We also have some pipeline-related needs. More specifically, the getter/committer tools: being able to send data into the pipeline and retrieving it elsewhere. In this context, USD will allow us to avoid using bridges between various software. For example, between Houdini and Maya (currently, we use Maya/Houdini/Arnold, alongside tools like ZBrush, SpeedTree, Substance). Not having multiple internal tools allows artists to be productive more quickly when they join the team.
- Another major are of interest is that having a pipeline built around USD will make it easier to hire pipeline-related positions. People who already master the technology won’t have to learn an entirely unfamiliar internal architecture. And we will need to hire more people, since there is a lot do be done in terms of data transmission between departments, for example.
But this is a medium-term plan. We have been working on adopting USD for a year. We move forward step by step.
3DVF: The feedback we’ve received from studios is that this technology is still maturing…
Yes, we share the same feeling. With each new version of USD, we realize that certain elements are now working and that things are moving in the right direction.
It’s also important that the software used in the animation industry supports USD. Autdesk Maya, for example, was lagging behind Houdini. Maya 2024 is a significant step forward in terms of USD support.
3DVF: Another challenge for an animation studio such as nWave: reducing the overall carbon footprint when producing movies, and reducing energy consumption/costs.
Exactly, we face the same issues as any studio in this regard. With the energy crisis, we realize that we are not consuming less energy (even though we try to). To improve the situation, we recently added solar panels wherever possible in our 3,000 square meters building. However, an animation studio remains energy-intensive, so this doesn’t solve the issue.
In this context, we are considering solutions like cloud computing, which would potentially allow us to rely on companies actively involved in reducing energy consumption as well as their carbon footprint, and eliminate the issue of having 150 to 200 workstations at nWave that need to be powered and cooled down.
In summary, ecological transition and energy management are logical and normal steps nowadays, and we are making progress in these areas.
As for the carbon footprint: in Belgium, I don’t think that we have the same carbon footprint requirements as in France for example (the requirement to provide a carbon footprint report to get funding/tax rebates), but just because it’s not mandatory doesn’t mean we shouldn’t consider it! By the way, the fact that the studio was established in Brussels, close to the train station, was not a coincidence either. It obviously helps with transportation without necessarily relying on cars.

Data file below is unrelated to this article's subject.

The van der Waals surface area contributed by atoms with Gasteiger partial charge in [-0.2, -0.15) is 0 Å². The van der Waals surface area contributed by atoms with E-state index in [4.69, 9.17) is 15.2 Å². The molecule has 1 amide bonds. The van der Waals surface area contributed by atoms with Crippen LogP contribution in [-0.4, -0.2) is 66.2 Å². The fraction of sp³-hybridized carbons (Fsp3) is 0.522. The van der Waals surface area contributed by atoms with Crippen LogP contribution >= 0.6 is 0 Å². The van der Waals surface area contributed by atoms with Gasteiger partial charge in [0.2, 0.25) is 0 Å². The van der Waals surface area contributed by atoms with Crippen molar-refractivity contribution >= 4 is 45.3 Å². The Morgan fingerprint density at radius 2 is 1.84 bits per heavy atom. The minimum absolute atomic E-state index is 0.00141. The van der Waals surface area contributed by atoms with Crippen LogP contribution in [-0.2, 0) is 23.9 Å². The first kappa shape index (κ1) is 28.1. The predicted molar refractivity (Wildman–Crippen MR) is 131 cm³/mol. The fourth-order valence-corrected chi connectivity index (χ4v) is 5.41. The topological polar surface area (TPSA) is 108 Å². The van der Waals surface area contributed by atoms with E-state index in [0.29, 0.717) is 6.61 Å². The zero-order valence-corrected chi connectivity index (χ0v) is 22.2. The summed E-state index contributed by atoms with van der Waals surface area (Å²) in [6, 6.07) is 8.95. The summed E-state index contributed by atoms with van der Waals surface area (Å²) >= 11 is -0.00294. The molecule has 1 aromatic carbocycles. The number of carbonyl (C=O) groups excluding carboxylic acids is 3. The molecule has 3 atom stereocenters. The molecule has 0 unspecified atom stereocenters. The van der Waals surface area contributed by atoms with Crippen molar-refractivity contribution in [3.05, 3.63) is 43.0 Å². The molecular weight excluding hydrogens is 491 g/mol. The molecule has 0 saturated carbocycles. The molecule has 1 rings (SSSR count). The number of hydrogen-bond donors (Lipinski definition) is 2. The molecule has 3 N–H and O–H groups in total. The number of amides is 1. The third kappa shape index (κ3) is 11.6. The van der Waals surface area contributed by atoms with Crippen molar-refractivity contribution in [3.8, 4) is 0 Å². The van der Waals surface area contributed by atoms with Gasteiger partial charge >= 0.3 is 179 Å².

3DVF: What about real-time? Are you considering adopting Unreal Engine, Unity?
Absolutely not at the moment because you have to choose which battle to fight! Between finishing the films, increasing our production capacity, and rethinking the pipeline, we already have a lot on our plate.
However, we keep an eye on it. I think it could be especially useful to have a more advanced cinematography at the layout/previs stage. The issue, though, is that the shaders used would not be the same as those used during final render, so it would require doing the same work twice.
I should also state that at this point, we have no intention of switching to a real-time engine to produce the final images of our films.
3DVF: AI is a hot topic in the animation industry. Where do you stand between rejection, adoption, caution, and enthusiasm?
We observe AI from a distance, but we don’t currently use AI/machine learning. We follow the latest advancements to sunderstand how AI could help us, but it requires specific skills and technical profiles to properly define the scope and possibilities.
At this stage, we don’t have a dedicated, formalized AI team.
3DVF: We are conducting this interview in Mons, Belgium, during an event organized by Haute École Louvain en Hainaut Mons (HELHa). What do you think of this school?
There aren’t former students of the school at nWave yet. The teaching staff visited us a few weeks ago to get back in touch. The core idea is to welcome their students as interns. And today in Mons, we introduced ourselves to the students and let them know that they can come to nWave Studios!
Everyone can benefit from it, as it will allow us to recruit young talents from this Belgian school.
To get back to the point, I’m impressed by the level of education at HELHa. They are a Houdini/Unreal certified school, which is no small feat. The staff really helps students getting better and making sure this is the job they want to do.
3DVF: During the Annecy Festival (June 11-17), The Inseparables will get its world premiere. Will there also be a nWave booth at the MIFA (the Annecy International Animation Film Market)?
We will attend the Festival, but nWave won’t have a dedicated booth at MIFA. However, we will be represented at the Pictanovo booth. If you would like to meet us, feel free to email us at email@example.com!
3DVF: Thank you, Vincent/nWave. And for our readers, don’t hesitate to watch The Inseparables at Annecy and to get in touch with the studio to meet them!
For more information
- nWave Studios on 3DVF, and their official website.
- For more feedback about USD: our interview of RISE, feedback from French animation studio Superprod (in French only), Marc Petit from Epic Games.
- Don’t forget to subscribe/follow us on Youtube, Instagram, Facebook, Twitter, LinkedIn. Don’t miss our upcoming articles and interviews!